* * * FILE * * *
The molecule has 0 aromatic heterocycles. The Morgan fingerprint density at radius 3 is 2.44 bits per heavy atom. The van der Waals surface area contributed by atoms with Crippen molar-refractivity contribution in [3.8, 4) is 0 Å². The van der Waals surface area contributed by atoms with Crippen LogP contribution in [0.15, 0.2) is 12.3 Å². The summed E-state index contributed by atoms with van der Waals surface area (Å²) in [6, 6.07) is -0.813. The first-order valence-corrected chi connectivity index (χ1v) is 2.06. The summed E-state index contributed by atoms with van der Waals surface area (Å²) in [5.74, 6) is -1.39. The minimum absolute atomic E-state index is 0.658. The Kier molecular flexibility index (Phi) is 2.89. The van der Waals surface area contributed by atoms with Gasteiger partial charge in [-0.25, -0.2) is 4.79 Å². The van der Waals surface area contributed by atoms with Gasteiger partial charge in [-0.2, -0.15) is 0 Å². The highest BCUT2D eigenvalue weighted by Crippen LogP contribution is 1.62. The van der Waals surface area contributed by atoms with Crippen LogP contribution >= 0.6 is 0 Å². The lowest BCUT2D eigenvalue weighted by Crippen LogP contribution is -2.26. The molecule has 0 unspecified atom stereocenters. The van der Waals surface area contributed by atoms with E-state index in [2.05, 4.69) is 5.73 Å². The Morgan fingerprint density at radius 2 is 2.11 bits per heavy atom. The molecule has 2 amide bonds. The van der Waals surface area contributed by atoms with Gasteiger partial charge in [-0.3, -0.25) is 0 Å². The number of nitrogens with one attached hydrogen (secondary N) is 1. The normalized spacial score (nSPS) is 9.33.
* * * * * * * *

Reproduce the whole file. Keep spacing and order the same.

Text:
The molecule has 0 aromatic heterocycles. The Morgan fingerprint density at radius 3 is 2.44 bits per heavy atom. The van der Waals surface area contributed by atoms with Crippen molar-refractivity contribution in [3.8, 4) is 0 Å². The van der Waals surface area contributed by atoms with Crippen LogP contribution in [0.15, 0.2) is 12.3 Å². The summed E-state index contributed by atoms with van der Waals surface area (Å²) in [6, 6.07) is -0.813. The first-order valence-corrected chi connectivity index (χ1v) is 2.06. The summed E-state index contributed by atoms with van der Waals surface area (Å²) in [5.74, 6) is -1.39. The minimum absolute atomic E-state index is 0.658. The Kier molecular flexibility index (Phi) is 2.89. The van der Waals surface area contributed by atoms with Gasteiger partial charge in [-0.25, -0.2) is 4.79 Å². The van der Waals surface area contributed by atoms with Gasteiger partial charge in [-0.2, -0.15) is 0 Å². The highest BCUT2D eigenvalue weighted by Crippen LogP contribution is 1.62. The van der Waals surface area contributed by atoms with Crippen LogP contribution >= 0.6 is 0 Å². The lowest BCUT2D eigenvalue weighted by Crippen LogP contribution is -2.26. The molecule has 0 unspecified atom stereocenters. The van der Waals surface area contributed by atoms with E-state index in [2.05, 4.69) is 5.73 Å². The Morgan fingerprint density at radius 2 is 2.11 bits per heavy atom. The molecule has 2 amide bonds. The van der Waals surface area contributed by atoms with Gasteiger partial charge in [-0.3, -0.25) is 0 Å². The number of nitrogens with one attached hydrogen (secondary N) is 1. The normalized spacial score (nSPS) is 9.33.